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Don't Forget About These 5 Plays: Big Stops On Tate; Short Punt & Beasley's Response


ARLINGTON, Texas – In the 12 regular-season games the Cowboys won this season, they found themselves trailing in eight of those contests and three times by double-digits. So getting down 14-0 in the first quarter wasn't overly concerning for the Cowboys. But in the playoffs, everything is intensified.

The Cowboys, however, did what they've done all year – found a way to win. Tony Romo drove the offense for the go-ahead touchdown in the fourth quarter, finding Terrance Williams in the end zone for his second score of the game. The defense figured out how to get a stop – twice – and the Cowboys completed the rally with a 24-20 win, just their second playoff victory since the 1996 season.

But this game, which will send the Cowboys to Green Bay for the NFC Divisional Playoff round, had its share of ups downs. All games have those hidden plays that change the course of each team.

Before we get to that, here are some of the big plays that certainly aren't forgettable:

  • Terrance Williams' 76-yard touchdown over the middle to put the Cowboys on the board after falling behind by 14 points.
  • Dan Bailey getting the Cowboys some much-needed points with a 51-yard field goal, which occurred not long after he shockingly missed a 41-yarder early in the third quarter.
  • The pass interference penalty that was picked up by the officials, keeping the Lions at fourth down, leading to an eventual punt.
  • A fourth-down conversion on the final offensive drive when Romo finds Jason Witten for 21 yards that led to the go-ahead score.
  • DeMarcus Lawrence getting the game-winning sack and forced fumble, along with the recovery, which came on the heels of him fumbling the ball after he recovered Stafford's fumble that would've put the game away.

So now, for the real five plays that you shouldn't forget about:

Carr covers deep ball with Tate – We all know what happened the last time Brandon Carr faced the Lions. He was torched for 329 yards by Calvin Johnson, but the Cowboys promised to give Carr more help this time around. However, Golden Tate was just as much of a problem, having scored on his team's fourth play from scrimmage. With the Lions up 14-0 midway through the second quarter, Detroit was eager for more and Matthew Stafford saw Tate with single coverage by Carr. But on his deep ball down the right sideline, Carr went stride for stride and batted the ball away on third-and-13, giving the Cowboys defense its first stop of the game. Actually, the defense would only allow two more field goals the rest of the day. From the standpoint of Carr's confidence, that play had to be huge for him and the entire secondary.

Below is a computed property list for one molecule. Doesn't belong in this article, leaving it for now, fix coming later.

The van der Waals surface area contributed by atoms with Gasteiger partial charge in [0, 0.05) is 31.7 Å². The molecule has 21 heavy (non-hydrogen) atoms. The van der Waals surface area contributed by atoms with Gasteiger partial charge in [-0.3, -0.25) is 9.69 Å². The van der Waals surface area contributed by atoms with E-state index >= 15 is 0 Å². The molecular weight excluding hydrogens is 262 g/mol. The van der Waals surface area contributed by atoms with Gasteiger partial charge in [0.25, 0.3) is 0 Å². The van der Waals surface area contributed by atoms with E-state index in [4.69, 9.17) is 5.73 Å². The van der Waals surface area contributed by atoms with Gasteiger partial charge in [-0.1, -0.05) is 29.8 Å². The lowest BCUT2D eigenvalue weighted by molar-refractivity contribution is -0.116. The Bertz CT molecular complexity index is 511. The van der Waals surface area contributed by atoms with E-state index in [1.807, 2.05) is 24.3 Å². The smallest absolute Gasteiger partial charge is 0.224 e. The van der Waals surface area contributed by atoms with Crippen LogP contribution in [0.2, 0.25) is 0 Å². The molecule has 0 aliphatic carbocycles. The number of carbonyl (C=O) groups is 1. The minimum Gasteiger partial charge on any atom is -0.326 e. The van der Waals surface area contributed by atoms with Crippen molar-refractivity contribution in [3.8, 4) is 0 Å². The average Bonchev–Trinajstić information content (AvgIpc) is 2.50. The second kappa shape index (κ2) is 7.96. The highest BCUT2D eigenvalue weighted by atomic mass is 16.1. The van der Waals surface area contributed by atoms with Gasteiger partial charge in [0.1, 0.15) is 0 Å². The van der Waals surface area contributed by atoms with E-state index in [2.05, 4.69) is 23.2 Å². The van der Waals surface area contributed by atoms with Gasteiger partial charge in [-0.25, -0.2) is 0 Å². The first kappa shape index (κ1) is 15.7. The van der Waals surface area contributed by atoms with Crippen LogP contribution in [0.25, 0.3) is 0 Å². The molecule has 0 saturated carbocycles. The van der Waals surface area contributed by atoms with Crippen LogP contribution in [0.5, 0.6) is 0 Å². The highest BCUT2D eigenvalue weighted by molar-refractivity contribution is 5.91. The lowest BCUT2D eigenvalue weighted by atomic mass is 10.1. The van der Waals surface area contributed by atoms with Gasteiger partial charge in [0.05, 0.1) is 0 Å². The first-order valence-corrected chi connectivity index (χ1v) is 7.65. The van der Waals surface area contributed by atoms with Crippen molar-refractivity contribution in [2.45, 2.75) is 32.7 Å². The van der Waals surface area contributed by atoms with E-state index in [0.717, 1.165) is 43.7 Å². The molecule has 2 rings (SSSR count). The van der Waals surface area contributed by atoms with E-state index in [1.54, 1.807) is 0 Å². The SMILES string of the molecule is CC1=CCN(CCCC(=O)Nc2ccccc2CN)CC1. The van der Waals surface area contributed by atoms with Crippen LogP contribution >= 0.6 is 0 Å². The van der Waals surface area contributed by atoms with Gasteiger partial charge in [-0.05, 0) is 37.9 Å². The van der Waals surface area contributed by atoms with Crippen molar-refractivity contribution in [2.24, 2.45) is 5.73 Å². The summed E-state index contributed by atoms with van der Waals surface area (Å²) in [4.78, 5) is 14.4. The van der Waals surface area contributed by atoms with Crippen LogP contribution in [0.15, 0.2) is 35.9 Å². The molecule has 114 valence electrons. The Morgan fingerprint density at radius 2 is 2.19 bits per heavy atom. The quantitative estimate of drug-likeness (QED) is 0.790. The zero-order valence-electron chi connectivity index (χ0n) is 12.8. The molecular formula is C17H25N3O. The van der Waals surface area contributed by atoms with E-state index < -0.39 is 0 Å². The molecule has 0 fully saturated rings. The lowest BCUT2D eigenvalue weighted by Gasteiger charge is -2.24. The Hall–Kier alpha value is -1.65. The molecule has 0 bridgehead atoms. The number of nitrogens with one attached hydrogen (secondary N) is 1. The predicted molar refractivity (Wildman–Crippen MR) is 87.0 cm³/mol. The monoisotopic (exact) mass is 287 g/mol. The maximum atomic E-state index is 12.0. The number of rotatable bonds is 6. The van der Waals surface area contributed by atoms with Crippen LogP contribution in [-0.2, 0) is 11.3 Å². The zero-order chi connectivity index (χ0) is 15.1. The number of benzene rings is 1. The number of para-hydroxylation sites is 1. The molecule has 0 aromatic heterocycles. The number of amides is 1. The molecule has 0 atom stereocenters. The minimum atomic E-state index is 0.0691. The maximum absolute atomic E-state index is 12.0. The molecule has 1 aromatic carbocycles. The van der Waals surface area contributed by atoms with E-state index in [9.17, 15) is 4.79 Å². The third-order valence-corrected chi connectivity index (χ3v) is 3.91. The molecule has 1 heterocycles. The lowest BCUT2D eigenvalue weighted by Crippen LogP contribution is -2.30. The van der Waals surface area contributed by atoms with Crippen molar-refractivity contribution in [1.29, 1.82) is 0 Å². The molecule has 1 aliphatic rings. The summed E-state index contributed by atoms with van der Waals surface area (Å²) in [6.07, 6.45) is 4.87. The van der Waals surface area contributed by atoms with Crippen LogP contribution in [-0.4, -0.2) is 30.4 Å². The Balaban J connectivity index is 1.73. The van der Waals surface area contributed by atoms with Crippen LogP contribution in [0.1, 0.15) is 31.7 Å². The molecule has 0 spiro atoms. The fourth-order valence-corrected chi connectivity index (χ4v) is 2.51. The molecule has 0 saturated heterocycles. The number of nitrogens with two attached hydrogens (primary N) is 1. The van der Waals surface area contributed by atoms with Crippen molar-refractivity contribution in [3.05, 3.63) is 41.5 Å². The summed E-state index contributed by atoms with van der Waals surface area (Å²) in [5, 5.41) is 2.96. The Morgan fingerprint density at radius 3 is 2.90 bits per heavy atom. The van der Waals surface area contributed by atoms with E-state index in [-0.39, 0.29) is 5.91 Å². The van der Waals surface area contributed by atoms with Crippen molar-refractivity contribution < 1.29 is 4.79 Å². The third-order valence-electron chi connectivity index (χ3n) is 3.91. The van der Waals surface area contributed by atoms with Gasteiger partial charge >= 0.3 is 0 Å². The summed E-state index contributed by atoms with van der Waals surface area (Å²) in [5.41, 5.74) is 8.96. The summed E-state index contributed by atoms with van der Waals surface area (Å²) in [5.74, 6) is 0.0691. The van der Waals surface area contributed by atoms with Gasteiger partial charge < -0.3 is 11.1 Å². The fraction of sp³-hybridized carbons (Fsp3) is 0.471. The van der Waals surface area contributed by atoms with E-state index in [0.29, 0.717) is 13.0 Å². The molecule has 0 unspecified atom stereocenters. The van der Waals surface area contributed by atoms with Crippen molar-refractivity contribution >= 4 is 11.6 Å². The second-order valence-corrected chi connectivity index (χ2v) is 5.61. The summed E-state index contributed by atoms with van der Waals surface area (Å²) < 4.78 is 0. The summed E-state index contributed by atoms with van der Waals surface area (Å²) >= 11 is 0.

Scandrick non-call in end zone – Here's a play that actually became bigger later on after seeing what transpired with other pass interference calls. The Cowboys had just wasted a chance to get back in the game with a turnover, followed by a missed field goal by Dan Bailey. The Lions led 17-7 and drove the field looking to extend the lead to three scores. But on third-and-3 from the Cowboys' 19, Stafford fired a pass to Tate in the end zone. Orlando Scandrick was in coverage, but his feet tangled up with the receiver and both got tripped up. No call was made and the Lions kicked a field goal for a 20-7 lead. It proved to be their last points of the game. As the pass interference calls occurred later in the game, that was just yet another big break the Cowboys received.

Beasley gets big chunk of yards – The Cowboys were down 20-7 and desperately needed a touchdown. After DeMarco Murray's scoring run was wiped out on a holding call by Witten, the Cowboys now faced first-and-goal from the 17. But that's when Romo went to Cole Beasley over the middle for a 15-yard gain, getting the Cowboys back in business. While it took three runs to get there, Murray got back in the end zone for a 1-yard touchdown run, trimming the lead to 20-14.

Lions' shank punt puts Cowboys in position – The decision for the referees to pick up the pass interference penalty on Anthony Hitchens will be talked about for a while. But, what happened right after it might have been just as important. The Lions tried to draw the Cowboys offside on fourth-and-1 and eventually took a delay of game penalty, giving them more room for the punt. However, Sam Martin, who had delivered great punts all day, had arguably the worst of his career. A 10-yard punt out of bounds put the Cowboys in prime position to take the lead. Instead of getting pinned back inside the 10, they had first down at their own 41. It took 11 plays, but the Cowboys took the lead with a touchdown pass to Terrance Williams with 2:39 to play.

Defensive holding extends drive – With 3:40 to play, the Cowboys faced a third-and-7 from the Lions' 13. They had already picked up a key fourth-down pass to Witten and another defensive holding penalty. But on third down, the refs once again gave the Cowboys a favorable call when linebacker DeAndre Levy was flagged for defensive holding. Instead of sending Bailey out tie the game, the Cowboys got a new set of downs with first-and-goal from the 8. Romo delivered a strike to Williams to take their first lead of the game. 

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